Janda Lab

Kenneth C. Janda

Contact E-mail: kcjanda@uci.edu Phone: (949) 824-2613 (email)


The 2013 - 2014 Janda Research Group

Back row from left to right: Jerry Guo, Michael Nguyen, Michael Yamano, Stephanie Cheng, Kathy Marvin, Dr. Ken Janda

Front row:  Suvrajit (Suv) Sengupta


Dr. Kenneth C. Janda received his PH.D from Harvard University in 1977 and has been a professor at UCI in the Chemistry School of Physical Sciences before being named Dean of UC Irvine's Physical Sciences in 2011. He has been a loyal and passionate supporter of public education and UCI since arriving on campus more than 20 years ago. Dr. Janda was inspired as a youth in high school by his chemistry and physics teachers in Denver Colorado. He attended Hope College in Michigan where he earned undergraduate degrees in both chemistry and physics before going on to Harvard to continue his studies and complete his PH.D. Dr. Janda is an inspiring educator who works closely with undergraduates and graduate students while giving them unique opportunities to work on projects in his lab. He is a strong supporter of collaboration and works closely with the neighboring public school district to offer support, outreach, supplies and research opportunities. Married for more than 40 years, Ken and Patsy Janda enjoy spending their time off traveling the world, doing yoga and spending time with their family and friends.



Suvrajit (Suv) Sengupta was born and raised in Kolkata (formerly spelled Calcutta), India.  After graduating from high school, he completed his undergraduate studies at Jadavpur University, Kolkata where he earned a B.Sc. in Chemistry, with honors, in 2004.  He continued his studies and received his M.Sc. in Chemistry from the Indian Institute of Technology, Bombay in 2006 where Suv worked with Prof. Sambhu Nath Datta.  For his thesis, Suv investigated the theoretical effect of temperature on exciton transport rate in the photosynthetic center of green plants and its overall effect on the photosynthetic process.  After completing his M.Sc in Bombay, Suv travelled to the U.S. to pursue his graduate education at Yale University.  While at Yale, Suv switched his study to experimental physical chemistry and worked under Prof. Kurt W. Zilm.  For his Ph.D thesis, Suv investigated the dynamics of water in micro-crystalline protein samples, using solid-state Magic Angle Spinning (MAS), Nuclear Magnetic Resonance (NMR).  In January 2013, after being awarded his Ph.D, Suvrajit joined UC Irvine in a joint appointments with Prof. Kenneth C. Janda and Prof. Rachel W. Martin in the Department of Chemistry as a post-doctoral researcher.  He is currently studying the dynamics of water in ice and various clathrates using solid-state MAS NMR.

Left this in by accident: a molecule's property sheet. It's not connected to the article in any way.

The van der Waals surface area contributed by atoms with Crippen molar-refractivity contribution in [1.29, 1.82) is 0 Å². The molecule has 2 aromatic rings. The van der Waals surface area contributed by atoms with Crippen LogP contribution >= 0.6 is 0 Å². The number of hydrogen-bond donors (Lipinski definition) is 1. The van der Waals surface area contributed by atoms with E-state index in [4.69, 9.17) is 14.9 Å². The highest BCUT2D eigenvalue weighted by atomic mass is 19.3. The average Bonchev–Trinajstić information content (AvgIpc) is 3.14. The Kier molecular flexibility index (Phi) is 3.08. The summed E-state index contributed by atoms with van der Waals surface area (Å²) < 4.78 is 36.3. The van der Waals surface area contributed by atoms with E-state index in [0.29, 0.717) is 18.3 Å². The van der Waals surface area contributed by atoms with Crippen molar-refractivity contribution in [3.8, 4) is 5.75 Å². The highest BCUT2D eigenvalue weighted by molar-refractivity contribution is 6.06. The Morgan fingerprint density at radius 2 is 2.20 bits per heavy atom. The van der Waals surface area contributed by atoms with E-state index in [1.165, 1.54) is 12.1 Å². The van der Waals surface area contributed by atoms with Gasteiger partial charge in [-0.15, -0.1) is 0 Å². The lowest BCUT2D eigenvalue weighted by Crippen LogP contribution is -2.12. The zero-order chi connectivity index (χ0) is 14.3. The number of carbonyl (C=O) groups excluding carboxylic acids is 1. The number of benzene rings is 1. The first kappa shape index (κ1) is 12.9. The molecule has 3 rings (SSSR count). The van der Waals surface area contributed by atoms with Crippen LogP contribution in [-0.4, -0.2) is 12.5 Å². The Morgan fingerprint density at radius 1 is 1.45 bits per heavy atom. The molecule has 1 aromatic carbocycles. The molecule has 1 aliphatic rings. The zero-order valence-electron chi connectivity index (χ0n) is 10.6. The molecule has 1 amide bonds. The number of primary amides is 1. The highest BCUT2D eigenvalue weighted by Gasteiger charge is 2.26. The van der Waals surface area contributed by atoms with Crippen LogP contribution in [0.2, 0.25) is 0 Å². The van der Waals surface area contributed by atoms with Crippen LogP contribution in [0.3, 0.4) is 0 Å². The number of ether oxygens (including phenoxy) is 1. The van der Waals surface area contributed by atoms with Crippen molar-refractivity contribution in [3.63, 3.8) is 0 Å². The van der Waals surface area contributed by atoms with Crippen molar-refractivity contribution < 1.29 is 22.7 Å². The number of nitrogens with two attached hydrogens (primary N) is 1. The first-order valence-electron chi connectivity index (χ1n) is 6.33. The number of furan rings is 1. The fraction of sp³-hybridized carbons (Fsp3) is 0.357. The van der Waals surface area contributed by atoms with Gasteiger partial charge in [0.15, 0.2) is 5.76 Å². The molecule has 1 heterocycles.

Michael Nguyen is a 4th year chemistry and chemical engineering double major at UCI. When Michael was young, his mother entertained him with magic tricks. Michael fell in love with chemistry and he dreamed of someday becoming a chemist. He is grateful for the research opportunity Janda Lab offers him because through it, Michael is able to live his childhood dream. Together with his partners Stephanie Cheng and Michael Yamano, Michael Nguyen is studying clathrate hydrate’s kinetic formation of the fluoromethane series. The results of this project will reveal the effect of the dipole moment on the formation of clathrate hydrate. In addition, this study may also help find a better helper gas for clathrate hydrate formation. Besides studying the kinetics of clathrate hydrate, Michael also helps Suv Sengupta on the NMR project with the hope of learning more about the dynamics of the gas that is trapped inside the clathrate cage. In the future, Michael hopes to use what he has discovered from his work in Janda Lab and Martin Lab to formulate a general mechanism on the formation of clathrate hydrate.